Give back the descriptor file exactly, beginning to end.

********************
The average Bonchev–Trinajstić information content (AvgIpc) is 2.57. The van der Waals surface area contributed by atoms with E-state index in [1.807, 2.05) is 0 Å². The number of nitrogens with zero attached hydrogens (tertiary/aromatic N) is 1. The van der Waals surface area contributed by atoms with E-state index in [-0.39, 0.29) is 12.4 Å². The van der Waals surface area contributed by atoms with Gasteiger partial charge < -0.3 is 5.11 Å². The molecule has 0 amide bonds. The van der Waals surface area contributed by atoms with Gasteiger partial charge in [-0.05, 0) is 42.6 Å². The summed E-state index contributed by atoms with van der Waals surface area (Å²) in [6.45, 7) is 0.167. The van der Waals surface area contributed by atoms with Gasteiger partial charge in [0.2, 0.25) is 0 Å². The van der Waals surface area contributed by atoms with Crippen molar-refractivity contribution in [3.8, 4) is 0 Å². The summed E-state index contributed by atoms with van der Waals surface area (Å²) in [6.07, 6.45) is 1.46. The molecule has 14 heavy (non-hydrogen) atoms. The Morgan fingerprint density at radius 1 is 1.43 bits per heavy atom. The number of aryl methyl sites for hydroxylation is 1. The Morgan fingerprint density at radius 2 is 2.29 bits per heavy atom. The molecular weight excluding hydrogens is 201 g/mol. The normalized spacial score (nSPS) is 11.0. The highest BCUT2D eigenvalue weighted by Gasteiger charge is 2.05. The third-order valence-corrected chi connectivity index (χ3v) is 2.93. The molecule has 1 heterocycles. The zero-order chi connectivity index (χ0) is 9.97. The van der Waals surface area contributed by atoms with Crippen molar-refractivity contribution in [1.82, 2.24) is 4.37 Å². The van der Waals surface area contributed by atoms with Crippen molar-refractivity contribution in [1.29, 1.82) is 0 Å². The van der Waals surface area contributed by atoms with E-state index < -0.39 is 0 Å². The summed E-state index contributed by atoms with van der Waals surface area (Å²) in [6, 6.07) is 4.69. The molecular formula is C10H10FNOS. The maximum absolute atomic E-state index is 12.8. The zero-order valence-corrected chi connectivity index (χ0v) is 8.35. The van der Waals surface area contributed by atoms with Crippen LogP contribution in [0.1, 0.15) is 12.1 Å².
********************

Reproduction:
The average Bonchev–Trinajstić information content (AvgIpc) is 2.57. The van der Waals surface area contributed by atoms with E-state index in [1.807, 2.05) is 0 Å². The number of nitrogens with zero attached hydrogens (tertiary/aromatic N) is 1. The van der Waals surface area contributed by atoms with E-state index in [-0.39, 0.29) is 12.4 Å². The van der Waals surface area contributed by atoms with Gasteiger partial charge < -0.3 is 5.11 Å². The molecule has 0 amide bonds. The van der Waals surface area contributed by atoms with Gasteiger partial charge in [-0.05, 0) is 42.6 Å². The summed E-state index contributed by atoms with van der Waals surface area (Å²) in [6.45, 7) is 0.167. The van der Waals surface area contributed by atoms with Gasteiger partial charge in [0.2, 0.25) is 0 Å². The van der Waals surface area contributed by atoms with Crippen molar-refractivity contribution in [3.8, 4) is 0 Å². The summed E-state index contributed by atoms with van der Waals surface area (Å²) in [6.07, 6.45) is 1.46. The molecule has 14 heavy (non-hydrogen) atoms. The Morgan fingerprint density at radius 1 is 1.43 bits per heavy atom. The number of aryl methyl sites for hydroxylation is 1. The Morgan fingerprint density at radius 2 is 2.29 bits per heavy atom. The molecular weight excluding hydrogens is 201 g/mol. The normalized spacial score (nSPS) is 11.0. The highest BCUT2D eigenvalue weighted by Gasteiger charge is 2.05. The third-order valence-corrected chi connectivity index (χ3v) is 2.93. The molecule has 1 heterocycles. The zero-order chi connectivity index (χ0) is 9.97. The van der Waals surface area contributed by atoms with Crippen molar-refractivity contribution in [1.82, 2.24) is 4.37 Å². The van der Waals surface area contributed by atoms with Crippen molar-refractivity contribution in [1.29, 1.82) is 0 Å². The van der Waals surface area contributed by atoms with E-state index < -0.39 is 0 Å². The summed E-state index contributed by atoms with van der Waals surface area (Å²) in [6, 6.07) is 4.69. The molecular formula is C10H10FNOS. The maximum absolute atomic E-state index is 12.8. The zero-order valence-corrected chi connectivity index (χ0v) is 8.35. The van der Waals surface area contributed by atoms with Crippen LogP contribution in [0.1, 0.15) is 12.1 Å².